Recently, I have been urging everyone I know to read Cusk’s novels if they haven’t already. One friend found the trilogy in her mailbox, a not very subtle bid for conversation. I imagine us all learning from Cusk how to ask the right questions as we assemble again, in person. The question I haven’t answered for myself is how to create the third term that Cusk’s narratives produce by nesting one narrative within another. As a conversational rather than a literary principle, I’m wondering how to imagine conversation that creates new modes of engagement and listening, some kind of opportunity for what social scientists call “socially distributed cognition.”
While I ponder how the literary might shape the everyday, I listen. Soon after I had finished re-reading Cusk this summer, I met friends who had come from Vancouver to vacation in a village near me. At dinner, I asked my friend’s friend, whom I did not know well, how she had met her daughter’s father (they had divorced before I met her). This is what I heard.
She told me that they got together in Thailand, where she landed after being attacked in Japan. An intruder had broken into her apartment in Tokyo and throttled her with a length of electrical cord. Perhaps he had identified her as a foreigner, she said, when she had a dinner party the evening before. Her guests, mostly ex-pats, had been standing about on the front stairs of her building, smoking. The fact of this dinner party probably saved her life. Dishes ready to be returned to the caterer had been stacked near the doorway and had toppled when the intruder broke in, waking her up. E told me that she fought her attacker and that the noise of the struggle alerted the neighbours. Seeing their lights shining onto a shared patio, the intruder fled. The police who arrived showed little interest in searching for the man. They assured E they would have cruisers circle the neighborhood a few times, to warn him away.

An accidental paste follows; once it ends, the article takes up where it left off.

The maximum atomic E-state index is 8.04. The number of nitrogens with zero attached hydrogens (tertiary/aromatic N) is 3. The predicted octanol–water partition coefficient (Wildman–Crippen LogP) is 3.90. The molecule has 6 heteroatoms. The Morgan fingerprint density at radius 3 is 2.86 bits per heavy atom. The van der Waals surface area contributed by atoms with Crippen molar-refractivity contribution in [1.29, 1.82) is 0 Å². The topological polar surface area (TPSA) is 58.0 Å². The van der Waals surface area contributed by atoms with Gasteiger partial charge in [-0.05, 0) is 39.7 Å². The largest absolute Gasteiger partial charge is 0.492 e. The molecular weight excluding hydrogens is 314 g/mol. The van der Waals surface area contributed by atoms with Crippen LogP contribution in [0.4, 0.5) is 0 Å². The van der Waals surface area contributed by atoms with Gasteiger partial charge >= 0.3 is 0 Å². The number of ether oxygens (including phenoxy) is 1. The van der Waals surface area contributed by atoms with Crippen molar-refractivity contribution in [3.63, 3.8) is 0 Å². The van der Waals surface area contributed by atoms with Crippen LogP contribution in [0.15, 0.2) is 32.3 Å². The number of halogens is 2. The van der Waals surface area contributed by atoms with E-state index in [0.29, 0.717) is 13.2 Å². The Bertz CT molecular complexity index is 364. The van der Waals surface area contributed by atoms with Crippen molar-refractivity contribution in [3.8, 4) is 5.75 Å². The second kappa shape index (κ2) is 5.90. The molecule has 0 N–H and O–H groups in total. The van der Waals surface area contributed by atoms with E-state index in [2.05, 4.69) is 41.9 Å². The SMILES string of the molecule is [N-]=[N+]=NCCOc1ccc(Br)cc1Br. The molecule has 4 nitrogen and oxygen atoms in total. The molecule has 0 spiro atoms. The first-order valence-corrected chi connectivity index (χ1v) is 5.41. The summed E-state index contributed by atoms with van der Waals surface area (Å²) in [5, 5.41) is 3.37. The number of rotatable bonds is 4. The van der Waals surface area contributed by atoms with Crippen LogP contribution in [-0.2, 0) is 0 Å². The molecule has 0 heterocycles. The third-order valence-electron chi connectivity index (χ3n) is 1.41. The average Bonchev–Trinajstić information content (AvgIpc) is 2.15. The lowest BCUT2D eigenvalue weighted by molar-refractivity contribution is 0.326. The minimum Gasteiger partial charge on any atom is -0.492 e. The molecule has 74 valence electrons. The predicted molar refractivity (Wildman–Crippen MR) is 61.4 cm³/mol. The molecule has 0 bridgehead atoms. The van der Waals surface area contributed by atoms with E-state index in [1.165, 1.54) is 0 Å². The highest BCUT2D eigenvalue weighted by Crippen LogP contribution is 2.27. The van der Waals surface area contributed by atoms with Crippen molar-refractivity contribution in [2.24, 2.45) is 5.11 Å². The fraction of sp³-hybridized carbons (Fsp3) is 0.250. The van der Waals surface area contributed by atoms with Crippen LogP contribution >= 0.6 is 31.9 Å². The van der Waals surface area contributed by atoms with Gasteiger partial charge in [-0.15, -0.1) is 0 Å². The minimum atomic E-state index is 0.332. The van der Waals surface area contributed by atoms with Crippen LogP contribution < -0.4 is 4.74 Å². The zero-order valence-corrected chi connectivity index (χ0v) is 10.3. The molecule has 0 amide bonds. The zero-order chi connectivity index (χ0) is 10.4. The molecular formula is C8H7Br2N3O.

E called her partner, who lived in west Tokyo. He said he couldn’t come over that night; he had an early interview on his side of town in the morning. The next day E arrived late to work with purple welts on her neck. Her failure to punch her card on time that morning led to the loss of her bonus—an airline ticket home. Instead of flying to Canada, she flew to a small island off the coast of Thailand. One of the first people E ran into, she told me, was a man she had known growing up. They had had a flirtation as teenagers, and the coincidence of meeting in Thailand gave the man a sense that they should date again. He was persistent in asking E out and following her around the compound where they were renting cottages. To avoid his advances, E struck up a relationship with the man who would become her husband. J, she noted, was not her type, but he was charming and older. E and J were warned that burglars had recently broken into the compound’s cottages. A Burmese man had been caught and killed, perhaps to reassure tourists that their belongings were safe. One night, returning from dinner, E and J saw that the front door to E’s cottage was ajar. J caught sight of a man at the side of the house and chased him down. E went into the cottage, where she was attacked by a man wielding a crowbar. He pinned her against the wall, pressing the crowbar against her throat. Hearing the struggle inside, J let go of the man he was holding and rushed to help her. E thought the beating of the intruder that followed would kill him. The police who arrived on the scene offered J a last kick at the head of the man on the ground.
When they returned to Canada, E and J were married. Four years later, after the birth of their daughter, they separated. In the months that followed the separation, E travelled to England, where she discovered that J had three children from a previous marriage. He had forgotten to mention them, apparently, caught up in the romance of Thailand.
Alison Conway lives and works on the unceded territory of the Syilx (Okanagan) People. She teaches English and Gender & Women’s Studies at the University of British Columbia (Okanagan). Her most recent book, Sacred Engagements: Interfaith Marriage, Religious Toleration, and the British Novel, 1750-1820, is forthcoming with Johns Hopkins University Press.